Every successful company goes through 3 distinct phases, the startup phase (0 – 1), the scaling / growth phase (1 – 10) and finally profitability (10 – 100). The archetypes of people required to help the company transcend all phases, is different at each stage. Avnish Bajaj, Founder & MD, Matrix Partners india, shares his experience on building the perfect Org in this episode of Matrix Moments.
Salonie: Hi and welcome to Matrix Moments. This is Salonie. And we are back with Avnish Bajaj, Founder & Managing Director, Matrix Partners india. Jim Collins once said great vision without great people is irrelevant. And today’s podcast is about the different stages a founder and his or her team go through when building a company. These are not funding stages, but stages or phases in entrepreneur experiences in their journey of going from idea to exit.
Avnish, how do you think about this? And if you were to broadly categories these stages that a founder goes through, what would those be?
Avnish: Thank you for having me back, Salonie. Great to be back here. So, you know right from the Baazee days, i have wondered why is it that one cannot just get perfect org right up front. And interestingly, i have observed, and it’s applied at Baazee. it’s applied at Matrix. i am seeing it in some our other portfolio companies that it takes three versions of the org to kind of probably finally settle down into something that is stable length and scaling.
And if you reflect on it - and look, there are no right or wrong answers. This is as ambiguous a topic as one can have. But i will tell you my root cause analysis. And my root cause analysis is that specially in the tech world specially for companies of the type in which we invest, there are three phases. And i know we have are going to have a topic around product market fit and what we measure at what stages. But in reality, there is a 0 to 1 phase. There is a 1 to 10 phase. And there is a 10 to 100 phase.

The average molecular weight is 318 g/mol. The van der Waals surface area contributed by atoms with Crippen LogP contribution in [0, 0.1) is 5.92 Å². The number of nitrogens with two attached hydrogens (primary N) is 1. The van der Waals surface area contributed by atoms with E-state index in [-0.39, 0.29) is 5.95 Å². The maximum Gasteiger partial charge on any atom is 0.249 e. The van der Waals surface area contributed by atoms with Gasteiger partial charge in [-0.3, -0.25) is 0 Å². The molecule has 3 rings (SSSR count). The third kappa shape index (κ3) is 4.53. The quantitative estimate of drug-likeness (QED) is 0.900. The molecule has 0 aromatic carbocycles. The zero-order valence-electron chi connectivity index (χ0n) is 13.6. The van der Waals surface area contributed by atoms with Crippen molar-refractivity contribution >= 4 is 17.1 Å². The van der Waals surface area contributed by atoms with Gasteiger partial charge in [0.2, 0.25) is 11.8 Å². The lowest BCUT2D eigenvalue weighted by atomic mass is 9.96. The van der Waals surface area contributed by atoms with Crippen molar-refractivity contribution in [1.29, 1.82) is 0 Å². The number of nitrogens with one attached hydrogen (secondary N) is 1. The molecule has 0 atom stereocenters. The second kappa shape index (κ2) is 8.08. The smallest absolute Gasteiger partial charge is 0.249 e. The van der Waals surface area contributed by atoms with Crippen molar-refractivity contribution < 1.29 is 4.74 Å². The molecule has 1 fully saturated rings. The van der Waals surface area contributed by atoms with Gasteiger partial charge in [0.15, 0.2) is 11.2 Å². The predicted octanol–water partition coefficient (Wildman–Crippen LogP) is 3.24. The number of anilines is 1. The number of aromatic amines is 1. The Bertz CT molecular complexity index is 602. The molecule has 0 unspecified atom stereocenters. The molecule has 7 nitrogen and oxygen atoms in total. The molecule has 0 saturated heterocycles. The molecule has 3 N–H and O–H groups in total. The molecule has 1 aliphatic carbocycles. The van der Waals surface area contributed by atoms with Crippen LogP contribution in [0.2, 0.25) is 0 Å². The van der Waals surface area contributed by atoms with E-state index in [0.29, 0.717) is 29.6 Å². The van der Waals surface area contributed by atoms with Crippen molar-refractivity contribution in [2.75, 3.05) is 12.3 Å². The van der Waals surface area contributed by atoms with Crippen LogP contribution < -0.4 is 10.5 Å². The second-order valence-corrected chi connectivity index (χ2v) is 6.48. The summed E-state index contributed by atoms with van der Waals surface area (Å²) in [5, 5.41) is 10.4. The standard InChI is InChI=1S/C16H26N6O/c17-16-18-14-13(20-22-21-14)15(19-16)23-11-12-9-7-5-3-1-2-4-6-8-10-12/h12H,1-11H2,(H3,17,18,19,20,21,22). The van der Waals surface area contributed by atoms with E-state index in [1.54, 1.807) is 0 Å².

There 0 to 1 phase is really about finding product market fit. Figuring out if it even works. The 1 to 10 phases, assuming you get through 0 to 1, is to scale that product market fit. And the 10 to 100 phase is actually - you can call it 100,000 whatever you want to call it, is to scale the value of that company. is to scale the business.
Now if you think about it, what is an organization? What is a business? A business does not operate in isolation to your Jim Collins comment. it does not operate in isolation of people. So, it’s really people who have to take the company through all these three, i would argue, very different phases.
Now, ask yourself, are the traits required at each stage the same. Clearly not. They are very different. The hustle phases. The doer phase is the phase of finding product market fit. Typically, people who do really well are the people who are hustlers. They are doing stuff. They don’t need to - it’s not like they can’t think, but they don’t need to think that much. it’s a lot more about hustle.
As you move beyond that, the thinking hat needs to come on more. So, i would call the doer phase. Then the second 1 to 10 would be the doer plus thinker but note that doer is first. And then the third, i would call is thinkers with doers. Meaning people who can think big, who can think long term, and can think commercial, can think strategic. But, they still need people who are doers working with them, for them.
Now interestingly - and we have a chart (see below) that you should include either in this question or the next, the best founders transcend these phases. They go 0 to 1. They grow up - they may even right from the start know how to be 0 to 1000. But most of the time they will do 0 to 1, 1 to 10, and beyond that. And that what makes them entrepreneurs. That’s what makes them different. However, not anybody is like that. And i think where organizations struggle the most is the fact that the founder is making this transition very quickly, but the people with the founder are finding it very hard. And i think that’s why it takes a few phases to get it right.
Salonie: Right. What would you say are some of the levers or the triggers that people can tap in to or are required to transition from one stage to another? So, capital of course would be one of the biggest levers, but in addition to capital?